Termination of the firm as a going concern.


Financial restructuring of a failing firm to attempt to continue operations as a going concern.

Ross et al.: Fundamentals of Corporate Finance, Sixth Edition, Alternate Edition

VI. Cost of Capital and Long-Term Financial Policy

17. Financial Leverage and Capital Structure Policy

© The McGraw-Hill Companies, 2002

PART SIX Cost of Capital and Long-Term Financial Policy absolute priority rule (APR)

The rule establishing priority of claims in liquidation.

Get the latest on bankruptcy at www.bankruptcydata. .com.

This priority list for liquidation is a reflection of the absolute priority rule (APR). The higher a claim is on this list, the more likely it is to be paid. In many of these categories, there are various limitations and qualifications that we omit for the sake of brevity.

Two qualifications to this list are in order. The first concerns secured creditors. Such creditors are entitled to the proceeds from the sale of the security and are outside this ordering. However, if the secured property is liquidated and provides cash insufficient to cover the amount owed, the secured creditors join with unsecured creditors in dividing the remaining liquidated value. In contrast, if the secured property is liquidated for proceeds greater than the secured claim, the net proceeds are used to pay unsecured creditors and others. The second qualification to the APR is that, in reality, what happens, and who gets what, in the event of bankruptcy is subject to much negotiation, and, as a result, the APR is frequently not followed.

Bankruptcy Reorganization Corporate reorganization takes place under Chapter 11 of the Federal Bankruptcy Reform Act of 1978. The general objective of a proceeding under Chapter 11 is to plan to restructure the corporation with some provision for repayment of creditors. A typical sequence of events follows:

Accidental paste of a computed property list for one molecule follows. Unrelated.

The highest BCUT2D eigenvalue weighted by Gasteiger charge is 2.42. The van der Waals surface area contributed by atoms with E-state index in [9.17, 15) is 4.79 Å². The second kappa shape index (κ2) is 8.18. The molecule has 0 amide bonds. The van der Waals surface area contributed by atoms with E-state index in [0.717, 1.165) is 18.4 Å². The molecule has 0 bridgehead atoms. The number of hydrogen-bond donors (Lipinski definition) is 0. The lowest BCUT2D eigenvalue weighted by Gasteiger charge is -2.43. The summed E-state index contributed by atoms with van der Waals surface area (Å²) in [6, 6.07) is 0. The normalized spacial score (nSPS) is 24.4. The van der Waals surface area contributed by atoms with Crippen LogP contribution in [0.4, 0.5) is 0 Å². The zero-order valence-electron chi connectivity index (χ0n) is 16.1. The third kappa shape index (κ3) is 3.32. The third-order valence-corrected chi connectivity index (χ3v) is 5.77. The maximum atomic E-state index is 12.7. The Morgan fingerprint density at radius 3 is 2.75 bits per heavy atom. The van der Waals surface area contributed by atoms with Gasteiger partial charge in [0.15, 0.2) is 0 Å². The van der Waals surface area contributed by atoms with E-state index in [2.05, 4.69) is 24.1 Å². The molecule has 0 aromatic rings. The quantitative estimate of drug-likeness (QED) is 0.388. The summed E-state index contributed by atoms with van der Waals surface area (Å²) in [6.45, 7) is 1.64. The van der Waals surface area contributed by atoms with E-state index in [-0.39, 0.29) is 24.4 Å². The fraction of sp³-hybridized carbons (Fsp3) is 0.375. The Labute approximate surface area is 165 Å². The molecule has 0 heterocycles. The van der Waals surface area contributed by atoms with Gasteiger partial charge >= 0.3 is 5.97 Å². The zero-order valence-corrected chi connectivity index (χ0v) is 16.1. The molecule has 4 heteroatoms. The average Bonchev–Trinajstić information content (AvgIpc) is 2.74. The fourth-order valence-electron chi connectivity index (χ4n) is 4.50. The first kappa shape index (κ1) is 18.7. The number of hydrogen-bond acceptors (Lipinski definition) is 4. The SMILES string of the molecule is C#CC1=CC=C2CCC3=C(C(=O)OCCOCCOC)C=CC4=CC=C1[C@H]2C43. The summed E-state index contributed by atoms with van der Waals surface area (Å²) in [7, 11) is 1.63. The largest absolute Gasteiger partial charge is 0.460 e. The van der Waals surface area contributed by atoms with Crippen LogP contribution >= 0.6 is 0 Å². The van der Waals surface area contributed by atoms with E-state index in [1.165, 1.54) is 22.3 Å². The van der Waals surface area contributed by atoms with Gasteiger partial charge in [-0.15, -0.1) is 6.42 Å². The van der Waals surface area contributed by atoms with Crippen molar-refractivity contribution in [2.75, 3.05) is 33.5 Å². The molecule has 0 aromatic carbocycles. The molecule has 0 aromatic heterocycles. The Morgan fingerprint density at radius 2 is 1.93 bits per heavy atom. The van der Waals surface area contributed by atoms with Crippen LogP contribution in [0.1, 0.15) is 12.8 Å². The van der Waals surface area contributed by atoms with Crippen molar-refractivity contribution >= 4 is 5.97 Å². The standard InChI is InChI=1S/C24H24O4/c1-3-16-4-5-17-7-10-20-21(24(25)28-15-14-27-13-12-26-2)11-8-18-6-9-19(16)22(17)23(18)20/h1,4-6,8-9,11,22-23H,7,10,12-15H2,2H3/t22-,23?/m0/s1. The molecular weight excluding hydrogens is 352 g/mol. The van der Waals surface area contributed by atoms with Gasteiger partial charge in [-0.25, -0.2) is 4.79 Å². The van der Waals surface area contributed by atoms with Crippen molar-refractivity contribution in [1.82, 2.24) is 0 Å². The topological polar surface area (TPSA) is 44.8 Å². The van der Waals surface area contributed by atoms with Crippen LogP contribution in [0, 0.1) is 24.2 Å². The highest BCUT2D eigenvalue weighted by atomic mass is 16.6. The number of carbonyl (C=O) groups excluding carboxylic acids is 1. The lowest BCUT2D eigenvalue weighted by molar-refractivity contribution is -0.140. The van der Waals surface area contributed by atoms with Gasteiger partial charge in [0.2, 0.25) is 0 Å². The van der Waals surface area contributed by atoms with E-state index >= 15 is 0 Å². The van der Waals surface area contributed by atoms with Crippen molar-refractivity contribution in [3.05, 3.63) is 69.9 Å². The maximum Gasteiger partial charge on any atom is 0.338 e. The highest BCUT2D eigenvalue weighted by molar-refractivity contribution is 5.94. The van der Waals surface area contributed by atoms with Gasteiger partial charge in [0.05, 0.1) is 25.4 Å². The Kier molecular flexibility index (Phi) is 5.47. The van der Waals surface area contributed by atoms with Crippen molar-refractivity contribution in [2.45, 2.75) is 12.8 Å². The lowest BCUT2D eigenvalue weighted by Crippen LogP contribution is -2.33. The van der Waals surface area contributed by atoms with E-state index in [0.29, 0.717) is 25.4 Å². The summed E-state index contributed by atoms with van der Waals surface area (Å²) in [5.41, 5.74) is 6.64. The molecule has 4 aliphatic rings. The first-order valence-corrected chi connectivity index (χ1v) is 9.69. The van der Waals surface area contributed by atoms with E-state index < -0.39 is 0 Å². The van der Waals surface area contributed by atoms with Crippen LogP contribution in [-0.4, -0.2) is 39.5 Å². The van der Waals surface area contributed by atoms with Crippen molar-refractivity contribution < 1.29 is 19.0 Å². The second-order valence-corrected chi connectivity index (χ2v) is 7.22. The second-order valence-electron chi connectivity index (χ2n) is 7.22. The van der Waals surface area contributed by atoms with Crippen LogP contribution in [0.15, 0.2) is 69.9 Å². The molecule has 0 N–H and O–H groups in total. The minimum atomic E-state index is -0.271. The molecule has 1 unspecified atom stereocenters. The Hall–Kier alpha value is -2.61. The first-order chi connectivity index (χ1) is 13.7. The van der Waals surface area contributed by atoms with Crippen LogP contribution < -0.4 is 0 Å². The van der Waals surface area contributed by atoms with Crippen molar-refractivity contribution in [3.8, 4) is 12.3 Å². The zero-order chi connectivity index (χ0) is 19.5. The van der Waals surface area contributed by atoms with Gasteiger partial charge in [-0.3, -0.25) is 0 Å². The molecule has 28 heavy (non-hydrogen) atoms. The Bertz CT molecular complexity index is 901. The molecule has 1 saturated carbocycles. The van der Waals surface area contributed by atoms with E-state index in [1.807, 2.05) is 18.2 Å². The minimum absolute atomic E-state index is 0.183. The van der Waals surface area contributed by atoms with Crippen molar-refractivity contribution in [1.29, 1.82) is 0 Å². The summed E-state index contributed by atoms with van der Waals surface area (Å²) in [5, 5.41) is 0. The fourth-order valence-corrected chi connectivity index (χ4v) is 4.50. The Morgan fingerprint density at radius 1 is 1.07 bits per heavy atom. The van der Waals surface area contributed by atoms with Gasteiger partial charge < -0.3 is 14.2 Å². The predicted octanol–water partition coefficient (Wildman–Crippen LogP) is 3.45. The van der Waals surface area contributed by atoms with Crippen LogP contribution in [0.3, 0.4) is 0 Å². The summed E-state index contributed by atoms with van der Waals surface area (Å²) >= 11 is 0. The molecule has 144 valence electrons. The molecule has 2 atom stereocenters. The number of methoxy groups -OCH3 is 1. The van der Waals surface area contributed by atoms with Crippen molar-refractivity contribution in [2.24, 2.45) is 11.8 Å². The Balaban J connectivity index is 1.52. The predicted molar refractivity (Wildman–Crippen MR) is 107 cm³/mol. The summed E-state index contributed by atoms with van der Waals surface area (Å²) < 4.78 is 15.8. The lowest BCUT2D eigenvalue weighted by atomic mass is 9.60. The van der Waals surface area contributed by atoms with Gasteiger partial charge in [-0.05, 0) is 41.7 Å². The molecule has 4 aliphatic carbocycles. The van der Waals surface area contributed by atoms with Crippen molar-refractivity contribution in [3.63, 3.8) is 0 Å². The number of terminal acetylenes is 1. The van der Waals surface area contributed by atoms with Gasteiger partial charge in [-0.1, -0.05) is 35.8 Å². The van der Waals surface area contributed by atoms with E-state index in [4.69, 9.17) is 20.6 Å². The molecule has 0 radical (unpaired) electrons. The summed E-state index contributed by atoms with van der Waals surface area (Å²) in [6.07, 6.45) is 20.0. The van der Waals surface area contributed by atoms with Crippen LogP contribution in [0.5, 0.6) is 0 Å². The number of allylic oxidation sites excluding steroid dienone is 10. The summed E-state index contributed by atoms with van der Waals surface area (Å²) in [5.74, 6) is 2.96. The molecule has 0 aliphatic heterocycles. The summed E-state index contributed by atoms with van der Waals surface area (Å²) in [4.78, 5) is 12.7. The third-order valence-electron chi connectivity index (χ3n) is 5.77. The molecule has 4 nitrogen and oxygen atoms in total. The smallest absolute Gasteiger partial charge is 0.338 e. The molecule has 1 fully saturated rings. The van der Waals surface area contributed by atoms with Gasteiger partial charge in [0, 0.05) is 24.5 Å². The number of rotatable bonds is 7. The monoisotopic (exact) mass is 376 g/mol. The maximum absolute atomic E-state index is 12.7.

1. A voluntary petition can be filed by the corporation, or an involuntary petition can be filed by creditors.

2. A federal judge either approves or denies the petition. If the petition is approved, a time for filing proofs of claims is set.

3. In most cases, the corporation (the "debtor in possession") continues to run the business.

4. The corporation (and, in certain cases, the creditors) submits a reorganization plan.

5. Creditors and shareholders are divided into classes. A class of creditors accepts the plan if a majority of the class agrees to the plan.

6. After its acceptance by creditors, the plan is confirmed by the court.

7. Payments in cash, property, and securities are made to creditors and shareholders. The plan may provide for the issuance of new securities.

8. For some fixed length of time, the firm operates according to the provisions of the reorganization plan.

The corporation may wish to allow the old stockholders to retain some participation in the firm. Needless to say, this may involve some protest by the holders of unsecured debt.

So-called prepackaged bankruptcies are a relatively new phenomenon. What happens is that the corporation secures the necessary approval of a bankruptcy plan from a majority of its creditors first, and then it files for bankruptcy. As a result, the company enters bankruptcy and reemerges almost immediately.

For example, in early August of 2001, Covad Communications—the largest supplier of digital subscriber line (DSL) service apart from the Baby Bell telephone companies—filed for Chapter 11 even though, at the time, the firm had plenty of cash. The problem was that Covad was burning through that cash so fast that creditors realized that, very likely, nothing would be left unless a deal were struck. Covad and its bondholders therefore began negotiating a prepackaged bankruptcy, or "prepack," which amounts to agreeing to terms prior to the bankruptcy filing. Covad's bondholders, who were owed $1.4 billion, agreed to accept about 19 cents on the dollar, or $283 million in all. They also got preferred stock that could be converted into 33 million shares, or 15 percent of the firm's stock. As a result of the prepack, within a few weeks of filing, the

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CHAPTER 17 Financial Leverage and Capital Structure Policy 597

firm was able to announce that it had struck a deal to emerge from bankruptcy and to keep operating with no interruption of service to customers.

In some cases, the bankruptcy procedure is needed to invoke the "cram-down" power of the bankruptcy court. Under certain circumstances, a class of creditors can be forced to accept a bankruptcy plan even if they vote not to approve it, hence the remarkably apt description "cram down."

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